Additionally the Cambodian MPWT has partnered with China Railway Group to build a third line of 252 mi. (405 km) in the north-southern direction across Cambodia to support transport of steel, sea containers, coal, and fuel and ease road congestion and damage.
     The newly revived passenger services between Phnom Penh and Sihanoukville, with stops at Takeo and Kampot, were very well received according to a press statement Royal Railways CEO John Guiry made to the Phnom Penh Post.
     Passenger capacity is between 130-165 per trip and the average speed about 25 mph (40 km/h) with the cost of a one-way ticket U.S. $7.
     Royal Railways plans to rent out carriages for events and conferences because of plentifold tourist demand.
     During recent Thai-Cambodian consultations that took place at the end of 2015, it was agreed to open two new international checkpoints in the Cambodian border province of Banteay Meanchey as well as developing jointly operated Special Economic Zones along the Banteay Meanchey-Sa Keo (KH) and Koh Kong-Trat (TH) borders. These SEC’s will provide further jobs, tax revenue, and investment by international companies in both Thailand and Cambodia.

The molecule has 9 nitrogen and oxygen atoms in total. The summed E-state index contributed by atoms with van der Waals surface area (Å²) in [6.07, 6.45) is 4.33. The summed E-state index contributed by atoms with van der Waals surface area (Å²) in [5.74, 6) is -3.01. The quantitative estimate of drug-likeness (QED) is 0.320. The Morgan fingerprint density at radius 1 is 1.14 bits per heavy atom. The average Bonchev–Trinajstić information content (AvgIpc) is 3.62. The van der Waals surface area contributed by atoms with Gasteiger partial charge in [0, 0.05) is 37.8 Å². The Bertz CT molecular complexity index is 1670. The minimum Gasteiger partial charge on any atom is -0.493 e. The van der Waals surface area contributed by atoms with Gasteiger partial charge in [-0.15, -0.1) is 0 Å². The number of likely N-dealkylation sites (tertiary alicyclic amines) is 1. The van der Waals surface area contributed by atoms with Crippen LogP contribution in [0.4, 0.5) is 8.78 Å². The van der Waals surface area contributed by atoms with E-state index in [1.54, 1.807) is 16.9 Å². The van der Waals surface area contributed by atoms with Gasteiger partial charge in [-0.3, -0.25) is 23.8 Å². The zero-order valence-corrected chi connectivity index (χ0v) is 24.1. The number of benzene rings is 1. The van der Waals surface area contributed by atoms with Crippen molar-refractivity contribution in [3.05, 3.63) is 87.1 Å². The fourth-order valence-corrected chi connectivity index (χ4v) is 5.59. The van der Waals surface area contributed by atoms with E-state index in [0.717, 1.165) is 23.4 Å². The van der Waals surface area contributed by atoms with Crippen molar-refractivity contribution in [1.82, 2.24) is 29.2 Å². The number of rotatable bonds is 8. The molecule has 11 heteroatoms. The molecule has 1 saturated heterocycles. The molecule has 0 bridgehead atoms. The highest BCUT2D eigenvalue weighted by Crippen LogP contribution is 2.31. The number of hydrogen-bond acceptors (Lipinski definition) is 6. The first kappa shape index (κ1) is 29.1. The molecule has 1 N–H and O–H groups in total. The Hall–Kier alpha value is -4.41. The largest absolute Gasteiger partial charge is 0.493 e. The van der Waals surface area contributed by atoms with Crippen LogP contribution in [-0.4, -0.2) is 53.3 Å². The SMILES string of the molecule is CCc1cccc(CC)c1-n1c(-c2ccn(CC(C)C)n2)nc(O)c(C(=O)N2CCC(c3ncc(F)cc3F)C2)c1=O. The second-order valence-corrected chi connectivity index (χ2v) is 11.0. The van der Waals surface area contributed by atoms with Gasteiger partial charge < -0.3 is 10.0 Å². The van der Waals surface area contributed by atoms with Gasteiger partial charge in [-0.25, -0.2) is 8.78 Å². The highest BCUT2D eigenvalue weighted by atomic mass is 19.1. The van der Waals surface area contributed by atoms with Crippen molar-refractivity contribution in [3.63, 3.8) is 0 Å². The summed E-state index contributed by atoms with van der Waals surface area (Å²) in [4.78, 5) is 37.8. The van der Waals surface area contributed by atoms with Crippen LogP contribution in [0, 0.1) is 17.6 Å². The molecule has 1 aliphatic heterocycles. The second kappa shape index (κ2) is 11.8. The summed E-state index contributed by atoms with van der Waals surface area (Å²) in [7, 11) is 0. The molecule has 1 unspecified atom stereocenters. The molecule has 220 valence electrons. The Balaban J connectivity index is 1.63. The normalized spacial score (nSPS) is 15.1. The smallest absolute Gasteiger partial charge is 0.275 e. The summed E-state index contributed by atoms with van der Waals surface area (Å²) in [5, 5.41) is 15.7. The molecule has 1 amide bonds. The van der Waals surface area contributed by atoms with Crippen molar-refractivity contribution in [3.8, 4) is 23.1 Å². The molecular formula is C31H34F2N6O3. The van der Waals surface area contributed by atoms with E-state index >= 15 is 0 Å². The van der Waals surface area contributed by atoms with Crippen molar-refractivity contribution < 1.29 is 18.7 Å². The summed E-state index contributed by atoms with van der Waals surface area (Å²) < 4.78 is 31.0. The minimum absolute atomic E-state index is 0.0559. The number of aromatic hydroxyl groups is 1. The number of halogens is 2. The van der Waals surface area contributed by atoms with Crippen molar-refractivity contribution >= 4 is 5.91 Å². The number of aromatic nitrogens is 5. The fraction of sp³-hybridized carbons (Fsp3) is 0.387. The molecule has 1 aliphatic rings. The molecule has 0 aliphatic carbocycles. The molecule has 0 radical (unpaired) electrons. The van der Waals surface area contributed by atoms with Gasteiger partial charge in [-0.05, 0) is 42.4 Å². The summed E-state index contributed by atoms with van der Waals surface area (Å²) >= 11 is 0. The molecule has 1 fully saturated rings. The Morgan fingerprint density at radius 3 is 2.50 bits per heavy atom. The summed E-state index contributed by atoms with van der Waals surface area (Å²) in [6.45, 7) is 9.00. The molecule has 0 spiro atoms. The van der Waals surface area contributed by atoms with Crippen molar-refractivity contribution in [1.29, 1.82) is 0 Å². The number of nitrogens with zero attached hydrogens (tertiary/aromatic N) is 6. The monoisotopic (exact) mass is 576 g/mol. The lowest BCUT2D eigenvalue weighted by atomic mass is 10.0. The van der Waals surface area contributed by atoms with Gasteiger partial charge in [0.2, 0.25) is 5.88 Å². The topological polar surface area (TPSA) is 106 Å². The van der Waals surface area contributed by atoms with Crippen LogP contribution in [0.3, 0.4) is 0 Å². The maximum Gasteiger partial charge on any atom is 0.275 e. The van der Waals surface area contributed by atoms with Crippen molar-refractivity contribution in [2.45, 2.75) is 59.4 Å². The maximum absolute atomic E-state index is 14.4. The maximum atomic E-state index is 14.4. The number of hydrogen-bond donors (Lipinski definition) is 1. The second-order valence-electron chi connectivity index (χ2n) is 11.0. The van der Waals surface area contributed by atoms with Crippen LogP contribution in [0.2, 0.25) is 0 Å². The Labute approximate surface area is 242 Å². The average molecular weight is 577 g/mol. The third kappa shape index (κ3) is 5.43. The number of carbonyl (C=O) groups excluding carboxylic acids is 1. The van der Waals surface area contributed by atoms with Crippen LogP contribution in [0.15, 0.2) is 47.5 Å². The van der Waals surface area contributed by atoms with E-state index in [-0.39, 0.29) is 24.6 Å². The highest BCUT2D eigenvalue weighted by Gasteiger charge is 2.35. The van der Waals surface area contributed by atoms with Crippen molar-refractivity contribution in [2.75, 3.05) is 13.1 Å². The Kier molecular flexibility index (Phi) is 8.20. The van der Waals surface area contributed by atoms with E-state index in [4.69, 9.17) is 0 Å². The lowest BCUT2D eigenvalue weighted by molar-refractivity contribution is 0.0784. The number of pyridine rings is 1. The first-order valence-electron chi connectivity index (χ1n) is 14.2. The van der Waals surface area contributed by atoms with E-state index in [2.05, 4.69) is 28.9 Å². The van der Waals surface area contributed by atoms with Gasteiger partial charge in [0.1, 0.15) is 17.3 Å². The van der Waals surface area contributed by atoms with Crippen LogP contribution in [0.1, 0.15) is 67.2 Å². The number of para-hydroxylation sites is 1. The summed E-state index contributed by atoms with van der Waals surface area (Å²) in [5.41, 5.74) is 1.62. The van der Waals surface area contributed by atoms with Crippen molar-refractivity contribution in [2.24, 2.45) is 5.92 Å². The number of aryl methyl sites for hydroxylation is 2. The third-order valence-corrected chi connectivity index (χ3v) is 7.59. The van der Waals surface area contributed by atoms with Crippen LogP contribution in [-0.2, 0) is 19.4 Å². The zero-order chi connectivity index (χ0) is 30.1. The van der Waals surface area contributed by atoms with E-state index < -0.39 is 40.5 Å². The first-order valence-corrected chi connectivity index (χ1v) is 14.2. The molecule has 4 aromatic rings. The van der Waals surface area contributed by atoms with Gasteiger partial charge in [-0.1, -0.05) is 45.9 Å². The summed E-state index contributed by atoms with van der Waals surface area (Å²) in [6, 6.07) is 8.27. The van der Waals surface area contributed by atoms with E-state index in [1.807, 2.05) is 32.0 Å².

Probably the only downside of this development is that sooner rather than later the so-called “bamboo trains” or “Norries” in Battambang province will perish with the revival of the track system.      “Norries” are platforms made from bamboo fitted on leftover rail wheels and powered by small gas engines, chugging along the old tracks with whatever merchandise or passenger is to be transported for stretches up to 25 mi. (40 km) on an on-demand basis.
     In addition to the more reliable, economic, faster, and scheduled cargo links the newly revived Cambodian rail system is going to provide, the ease on the road system should account for considerable savings as overloaded trucks, fatigued drivers, and hardly roadworthy trucks account for considerable damages including collapse of bridges, a gruesome death toll in road accidents, and considerable pilferage.
Peter Harcourt